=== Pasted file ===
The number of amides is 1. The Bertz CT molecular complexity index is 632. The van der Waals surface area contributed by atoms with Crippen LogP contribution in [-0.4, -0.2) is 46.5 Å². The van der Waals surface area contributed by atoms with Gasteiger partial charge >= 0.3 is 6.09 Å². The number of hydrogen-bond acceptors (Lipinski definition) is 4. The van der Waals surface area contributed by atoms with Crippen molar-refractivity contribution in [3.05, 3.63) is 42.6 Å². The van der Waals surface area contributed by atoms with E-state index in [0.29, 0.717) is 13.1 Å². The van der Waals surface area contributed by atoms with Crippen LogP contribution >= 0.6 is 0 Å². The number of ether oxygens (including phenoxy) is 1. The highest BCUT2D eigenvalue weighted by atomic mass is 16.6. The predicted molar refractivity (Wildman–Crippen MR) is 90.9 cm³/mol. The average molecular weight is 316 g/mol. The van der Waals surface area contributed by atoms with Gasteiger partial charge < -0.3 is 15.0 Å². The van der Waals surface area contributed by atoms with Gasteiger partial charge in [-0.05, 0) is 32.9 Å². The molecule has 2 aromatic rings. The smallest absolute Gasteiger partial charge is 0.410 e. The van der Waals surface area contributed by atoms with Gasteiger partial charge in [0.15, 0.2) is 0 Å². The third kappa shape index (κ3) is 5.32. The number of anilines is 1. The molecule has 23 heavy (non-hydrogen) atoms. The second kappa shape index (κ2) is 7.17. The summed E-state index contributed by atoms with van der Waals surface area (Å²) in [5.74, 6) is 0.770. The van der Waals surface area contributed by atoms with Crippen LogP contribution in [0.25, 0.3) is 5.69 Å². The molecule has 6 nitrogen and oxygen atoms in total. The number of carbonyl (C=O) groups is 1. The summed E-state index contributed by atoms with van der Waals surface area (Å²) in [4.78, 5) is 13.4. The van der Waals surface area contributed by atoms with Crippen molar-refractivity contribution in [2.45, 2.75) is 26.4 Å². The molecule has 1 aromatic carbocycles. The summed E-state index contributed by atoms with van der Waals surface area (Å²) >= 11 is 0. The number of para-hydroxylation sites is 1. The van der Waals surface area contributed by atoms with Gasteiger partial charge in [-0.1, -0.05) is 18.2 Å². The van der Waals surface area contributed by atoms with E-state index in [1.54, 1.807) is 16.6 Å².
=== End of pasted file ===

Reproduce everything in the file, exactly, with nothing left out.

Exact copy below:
The number of amides is 1. The Bertz CT molecular complexity index is 632. The van der Waals surface area contributed by atoms with Crippen LogP contribution in [-0.4, -0.2) is 46.5 Å². The van der Waals surface area contributed by atoms with Gasteiger partial charge >= 0.3 is 6.09 Å². The number of hydrogen-bond acceptors (Lipinski definition) is 4. The van der Waals surface area contributed by atoms with Crippen molar-refractivity contribution in [3.05, 3.63) is 42.6 Å². The van der Waals surface area contributed by atoms with E-state index in [0.29, 0.717) is 13.1 Å². The van der Waals surface area contributed by atoms with Crippen LogP contribution >= 0.6 is 0 Å². The number of ether oxygens (including phenoxy) is 1. The highest BCUT2D eigenvalue weighted by atomic mass is 16.6. The predicted molar refractivity (Wildman–Crippen MR) is 90.9 cm³/mol. The average molecular weight is 316 g/mol. The van der Waals surface area contributed by atoms with Gasteiger partial charge < -0.3 is 15.0 Å². The van der Waals surface area contributed by atoms with Gasteiger partial charge in [-0.05, 0) is 32.9 Å². The molecule has 2 aromatic rings. The smallest absolute Gasteiger partial charge is 0.410 e. The van der Waals surface area contributed by atoms with Gasteiger partial charge in [0.15, 0.2) is 0 Å². The third kappa shape index (κ3) is 5.32. The number of anilines is 1. The molecule has 23 heavy (non-hydrogen) atoms. The second kappa shape index (κ2) is 7.17. The summed E-state index contributed by atoms with van der Waals surface area (Å²) in [5.74, 6) is 0.770. The van der Waals surface area contributed by atoms with Crippen LogP contribution in [0.25, 0.3) is 5.69 Å². The molecule has 6 nitrogen and oxygen atoms in total. The number of carbonyl (C=O) groups is 1. The summed E-state index contributed by atoms with van der Waals surface area (Å²) in [4.78, 5) is 13.4. The van der Waals surface area contributed by atoms with Crippen molar-refractivity contribution in [2.45, 2.75) is 26.4 Å². The molecule has 1 aromatic carbocycles. The summed E-state index contributed by atoms with van der Waals surface area (Å²) >= 11 is 0. The number of para-hydroxylation sites is 1. The van der Waals surface area contributed by atoms with Gasteiger partial charge in [-0.1, -0.05) is 18.2 Å². The van der Waals surface area contributed by atoms with E-state index in [1.54, 1.807) is 16.6 Å².